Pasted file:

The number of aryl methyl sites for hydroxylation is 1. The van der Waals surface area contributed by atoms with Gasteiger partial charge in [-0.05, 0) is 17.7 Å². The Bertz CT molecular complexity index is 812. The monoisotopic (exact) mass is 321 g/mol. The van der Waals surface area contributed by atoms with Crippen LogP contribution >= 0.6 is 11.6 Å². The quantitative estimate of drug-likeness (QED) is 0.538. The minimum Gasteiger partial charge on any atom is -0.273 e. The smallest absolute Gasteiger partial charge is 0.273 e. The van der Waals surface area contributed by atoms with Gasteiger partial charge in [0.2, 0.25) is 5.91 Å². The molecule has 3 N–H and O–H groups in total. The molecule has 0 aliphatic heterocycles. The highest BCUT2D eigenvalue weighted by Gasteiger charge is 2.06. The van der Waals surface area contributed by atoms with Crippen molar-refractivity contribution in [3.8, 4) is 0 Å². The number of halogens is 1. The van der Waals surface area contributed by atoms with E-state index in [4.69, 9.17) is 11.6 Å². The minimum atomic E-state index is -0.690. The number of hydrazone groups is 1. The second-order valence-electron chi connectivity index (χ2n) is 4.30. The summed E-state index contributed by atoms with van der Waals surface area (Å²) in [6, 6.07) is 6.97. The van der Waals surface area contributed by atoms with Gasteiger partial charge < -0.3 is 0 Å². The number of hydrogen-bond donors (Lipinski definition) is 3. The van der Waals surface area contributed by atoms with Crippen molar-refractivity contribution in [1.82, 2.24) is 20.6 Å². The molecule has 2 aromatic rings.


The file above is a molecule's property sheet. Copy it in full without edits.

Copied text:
The number of aryl methyl sites for hydroxylation is 1. The van der Waals surface area contributed by atoms with Gasteiger partial charge in [-0.05, 0) is 17.7 Å². The Bertz CT molecular complexity index is 812. The monoisotopic (exact) mass is 321 g/mol. The van der Waals surface area contributed by atoms with Crippen LogP contribution >= 0.6 is 11.6 Å². The quantitative estimate of drug-likeness (QED) is 0.538. The minimum Gasteiger partial charge on any atom is -0.273 e. The smallest absolute Gasteiger partial charge is 0.273 e. The van der Waals surface area contributed by atoms with Gasteiger partial charge in [0.2, 0.25) is 5.91 Å². The molecule has 3 N–H and O–H groups in total. The molecule has 0 aliphatic heterocycles. The highest BCUT2D eigenvalue weighted by Gasteiger charge is 2.06. The van der Waals surface area contributed by atoms with Crippen molar-refractivity contribution in [3.8, 4) is 0 Å². The number of halogens is 1. The van der Waals surface area contributed by atoms with E-state index in [4.69, 9.17) is 11.6 Å². The minimum atomic E-state index is -0.690. The number of hydrazone groups is 1. The second-order valence-electron chi connectivity index (χ2n) is 4.30. The summed E-state index contributed by atoms with van der Waals surface area (Å²) in [6, 6.07) is 6.97. The van der Waals surface area contributed by atoms with Gasteiger partial charge < -0.3 is 0 Å². The number of hydrogen-bond donors (Lipinski definition) is 3. The van der Waals surface area contributed by atoms with Crippen molar-refractivity contribution in [1.82, 2.24) is 20.6 Å². The molecule has 2 aromatic rings.